Behavior And Reproduction
Emus are diurnal, meaning they are most active during the day. They live in pairs and are nomadic, following the rain to feed. They can walk considerable distances at a steady pace of 4.3 miles (7 kilometers) per hour covering 9 feet (270 centimeters) in a single stride. Emus are also strong swimmers.
Emus have adapted well to their Australian environment, where it is often arid and food is not always available in the same place throughout the year. To find food once an existing supply is exhausted, emus sometimes travel hundreds of miles (kilometers) to find a new food source. They have also adapted to the often-harsh Australian environment with their food storage ability. When food is plentiful, emus store large amounts of fat that they live off of while searching for new food supplies. Sometimes, adult emus will lose more than 50% of their weight while in between food supplies, dropping from 100 pounds (45 kilograms) to 44 pounds (20 kilograms.)
Emus are solitary creatures and although they often travel in large flocks, this is not social behavior, rather simply going where there is food. In Western Australia, emu migration runs north in summer and south in winter. In eastern and southern Australia, their wanderings are random. On extremely hot days, emus pant, meaning they open their mouths and breathe very rapidly, much like dogs, using their lungs as evaporative coolers.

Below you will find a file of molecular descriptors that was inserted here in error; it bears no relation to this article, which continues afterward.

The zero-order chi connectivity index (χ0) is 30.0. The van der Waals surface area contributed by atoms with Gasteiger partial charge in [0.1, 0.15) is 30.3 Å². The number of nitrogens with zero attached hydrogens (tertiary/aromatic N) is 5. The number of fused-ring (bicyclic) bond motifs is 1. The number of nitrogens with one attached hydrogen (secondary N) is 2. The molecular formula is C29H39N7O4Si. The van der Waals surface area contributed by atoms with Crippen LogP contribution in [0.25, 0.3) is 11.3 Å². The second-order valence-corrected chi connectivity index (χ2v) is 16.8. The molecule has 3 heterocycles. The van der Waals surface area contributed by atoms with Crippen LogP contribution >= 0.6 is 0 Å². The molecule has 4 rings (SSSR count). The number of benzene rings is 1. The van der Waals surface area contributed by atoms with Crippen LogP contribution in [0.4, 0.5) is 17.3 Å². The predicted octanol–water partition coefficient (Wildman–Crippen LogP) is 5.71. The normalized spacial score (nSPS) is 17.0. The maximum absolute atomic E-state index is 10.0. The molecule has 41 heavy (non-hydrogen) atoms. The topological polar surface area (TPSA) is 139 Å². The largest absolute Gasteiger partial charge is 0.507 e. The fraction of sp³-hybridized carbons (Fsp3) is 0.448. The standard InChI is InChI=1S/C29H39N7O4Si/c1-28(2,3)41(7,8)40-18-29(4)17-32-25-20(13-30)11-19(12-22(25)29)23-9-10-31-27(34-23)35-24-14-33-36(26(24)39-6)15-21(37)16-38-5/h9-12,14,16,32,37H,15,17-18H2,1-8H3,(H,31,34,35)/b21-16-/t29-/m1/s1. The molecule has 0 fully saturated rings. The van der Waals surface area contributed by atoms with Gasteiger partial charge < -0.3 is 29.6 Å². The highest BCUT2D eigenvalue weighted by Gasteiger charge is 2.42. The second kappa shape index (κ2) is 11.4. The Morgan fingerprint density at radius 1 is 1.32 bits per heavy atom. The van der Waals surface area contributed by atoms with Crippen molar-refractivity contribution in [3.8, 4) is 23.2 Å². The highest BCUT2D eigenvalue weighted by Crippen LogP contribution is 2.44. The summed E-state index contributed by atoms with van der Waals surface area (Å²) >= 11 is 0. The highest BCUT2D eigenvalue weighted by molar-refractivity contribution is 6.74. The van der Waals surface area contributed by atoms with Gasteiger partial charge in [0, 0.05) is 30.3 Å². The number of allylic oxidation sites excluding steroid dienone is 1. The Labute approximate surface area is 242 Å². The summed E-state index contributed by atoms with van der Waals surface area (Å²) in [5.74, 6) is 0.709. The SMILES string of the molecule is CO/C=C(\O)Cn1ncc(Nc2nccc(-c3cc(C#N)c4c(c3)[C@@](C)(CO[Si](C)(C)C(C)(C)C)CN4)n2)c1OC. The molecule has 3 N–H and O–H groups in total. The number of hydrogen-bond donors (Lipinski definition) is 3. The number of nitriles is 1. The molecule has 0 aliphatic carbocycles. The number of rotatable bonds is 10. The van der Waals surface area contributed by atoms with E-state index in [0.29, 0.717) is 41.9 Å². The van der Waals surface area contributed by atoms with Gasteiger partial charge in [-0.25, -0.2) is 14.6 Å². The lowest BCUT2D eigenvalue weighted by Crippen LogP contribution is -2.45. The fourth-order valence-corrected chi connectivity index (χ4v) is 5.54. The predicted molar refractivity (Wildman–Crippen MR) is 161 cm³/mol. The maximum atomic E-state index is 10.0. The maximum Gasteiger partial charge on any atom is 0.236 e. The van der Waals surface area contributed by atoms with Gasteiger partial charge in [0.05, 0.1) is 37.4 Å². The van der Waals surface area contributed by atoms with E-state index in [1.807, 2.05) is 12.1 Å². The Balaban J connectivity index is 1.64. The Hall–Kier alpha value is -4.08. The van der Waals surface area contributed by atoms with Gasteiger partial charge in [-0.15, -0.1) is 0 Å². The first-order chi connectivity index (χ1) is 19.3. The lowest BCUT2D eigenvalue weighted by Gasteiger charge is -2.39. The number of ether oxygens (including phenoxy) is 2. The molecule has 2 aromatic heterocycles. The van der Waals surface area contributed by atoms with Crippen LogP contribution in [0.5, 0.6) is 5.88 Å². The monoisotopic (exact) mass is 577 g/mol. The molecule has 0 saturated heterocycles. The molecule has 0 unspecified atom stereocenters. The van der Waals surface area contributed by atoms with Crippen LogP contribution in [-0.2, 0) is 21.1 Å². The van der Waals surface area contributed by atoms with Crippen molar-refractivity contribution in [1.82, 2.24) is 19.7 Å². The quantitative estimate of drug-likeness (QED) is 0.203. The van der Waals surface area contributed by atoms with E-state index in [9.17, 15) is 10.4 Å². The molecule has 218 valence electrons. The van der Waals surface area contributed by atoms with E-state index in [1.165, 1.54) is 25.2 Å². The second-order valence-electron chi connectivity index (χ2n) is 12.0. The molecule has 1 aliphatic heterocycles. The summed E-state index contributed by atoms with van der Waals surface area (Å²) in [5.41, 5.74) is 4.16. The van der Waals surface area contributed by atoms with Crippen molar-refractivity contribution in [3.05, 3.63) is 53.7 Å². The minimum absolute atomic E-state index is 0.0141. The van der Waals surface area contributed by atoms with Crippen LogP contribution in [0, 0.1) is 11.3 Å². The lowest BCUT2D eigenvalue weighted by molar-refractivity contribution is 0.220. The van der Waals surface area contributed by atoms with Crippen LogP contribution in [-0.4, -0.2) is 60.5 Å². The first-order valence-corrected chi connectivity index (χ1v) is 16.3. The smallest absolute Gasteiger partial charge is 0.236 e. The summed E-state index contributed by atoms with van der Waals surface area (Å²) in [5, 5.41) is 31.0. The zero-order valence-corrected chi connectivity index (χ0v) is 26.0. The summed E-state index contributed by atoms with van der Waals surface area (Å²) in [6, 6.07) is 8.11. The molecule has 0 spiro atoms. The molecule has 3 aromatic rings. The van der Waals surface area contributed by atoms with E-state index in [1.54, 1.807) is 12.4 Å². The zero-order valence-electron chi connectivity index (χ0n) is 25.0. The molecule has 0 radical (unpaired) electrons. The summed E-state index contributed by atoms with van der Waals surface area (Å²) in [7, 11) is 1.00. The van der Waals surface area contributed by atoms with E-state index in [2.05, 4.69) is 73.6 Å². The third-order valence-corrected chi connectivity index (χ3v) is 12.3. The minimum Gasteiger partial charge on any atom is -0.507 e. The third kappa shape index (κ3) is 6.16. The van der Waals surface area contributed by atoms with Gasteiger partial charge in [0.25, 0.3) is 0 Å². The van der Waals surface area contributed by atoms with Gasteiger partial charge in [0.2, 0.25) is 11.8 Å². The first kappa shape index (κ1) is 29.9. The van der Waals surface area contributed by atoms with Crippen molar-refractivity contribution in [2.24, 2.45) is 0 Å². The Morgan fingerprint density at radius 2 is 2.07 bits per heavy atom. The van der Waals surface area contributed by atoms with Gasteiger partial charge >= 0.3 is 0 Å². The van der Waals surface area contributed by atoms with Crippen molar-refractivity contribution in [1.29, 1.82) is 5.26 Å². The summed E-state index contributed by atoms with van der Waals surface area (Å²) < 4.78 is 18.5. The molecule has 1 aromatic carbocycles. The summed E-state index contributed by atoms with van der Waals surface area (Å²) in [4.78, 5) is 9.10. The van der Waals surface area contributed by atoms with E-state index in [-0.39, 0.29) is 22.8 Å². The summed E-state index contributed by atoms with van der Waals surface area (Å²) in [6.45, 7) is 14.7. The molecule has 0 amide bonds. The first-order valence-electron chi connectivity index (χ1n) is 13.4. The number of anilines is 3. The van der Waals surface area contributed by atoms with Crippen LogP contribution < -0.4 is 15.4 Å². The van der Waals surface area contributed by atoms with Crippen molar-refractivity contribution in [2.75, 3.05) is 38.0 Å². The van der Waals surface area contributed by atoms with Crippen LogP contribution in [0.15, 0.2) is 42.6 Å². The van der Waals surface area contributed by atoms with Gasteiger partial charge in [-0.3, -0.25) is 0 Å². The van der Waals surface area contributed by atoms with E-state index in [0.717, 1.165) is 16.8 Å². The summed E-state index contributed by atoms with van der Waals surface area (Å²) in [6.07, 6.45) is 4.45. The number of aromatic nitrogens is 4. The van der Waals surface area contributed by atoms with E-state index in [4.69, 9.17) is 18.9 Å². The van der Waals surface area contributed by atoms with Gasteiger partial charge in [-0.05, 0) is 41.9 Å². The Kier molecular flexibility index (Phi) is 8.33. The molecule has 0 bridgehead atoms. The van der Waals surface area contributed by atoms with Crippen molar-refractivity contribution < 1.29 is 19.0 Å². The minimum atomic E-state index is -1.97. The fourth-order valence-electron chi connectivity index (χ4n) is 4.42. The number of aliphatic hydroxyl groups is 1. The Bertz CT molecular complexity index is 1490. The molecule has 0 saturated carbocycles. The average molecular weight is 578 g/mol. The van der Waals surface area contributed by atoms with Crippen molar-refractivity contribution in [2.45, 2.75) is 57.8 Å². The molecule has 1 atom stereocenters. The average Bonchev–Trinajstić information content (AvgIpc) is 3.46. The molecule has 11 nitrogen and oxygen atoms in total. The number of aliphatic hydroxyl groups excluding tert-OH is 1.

Emus have an uncanny and ill-understood way of detecting rain from several hundred miles (kilometers) away. Researchers believe this is a combination of sighting distant rain cloud formations, smelling rain, and hearing the far-off sound of thunder from distances the human ear cannot.
Male and female emus pair up in December and January, establishing a territory of about 12 square miles (30 square kilometers) where they mate. The male builds a nest by placing bark, grass, twigs, and leaves in a shallow depression in the ground. In April, May, and June, the female lays large, thick-shelled dark green eggs, with one nest containing the eggs of several females. When a nest has about eight to ten eggs, the male incubates them, meaning he sits on the eggs to keep them warm until they hatch. Nests can contain fifteen to twenty eggs on occasion.
From the time the male starts incubating the eggs, he does not eat, drink, or pass bodily wastes. The male survives only on accumulated body fat. He sits on the nest twenty-four hours a day, standing about ten times a day to turn the eggs. The eggs hatch in about fifty-six to sixty days. The chicks remain with the male for five to seven months. The young reach sexual maturity at two to three years of age. The average lifespan of emus in the wild is five to ten years.
- Emu: Dromaiidae - Emus And People
- Emu: Dromaiidae - Physical Characteristics
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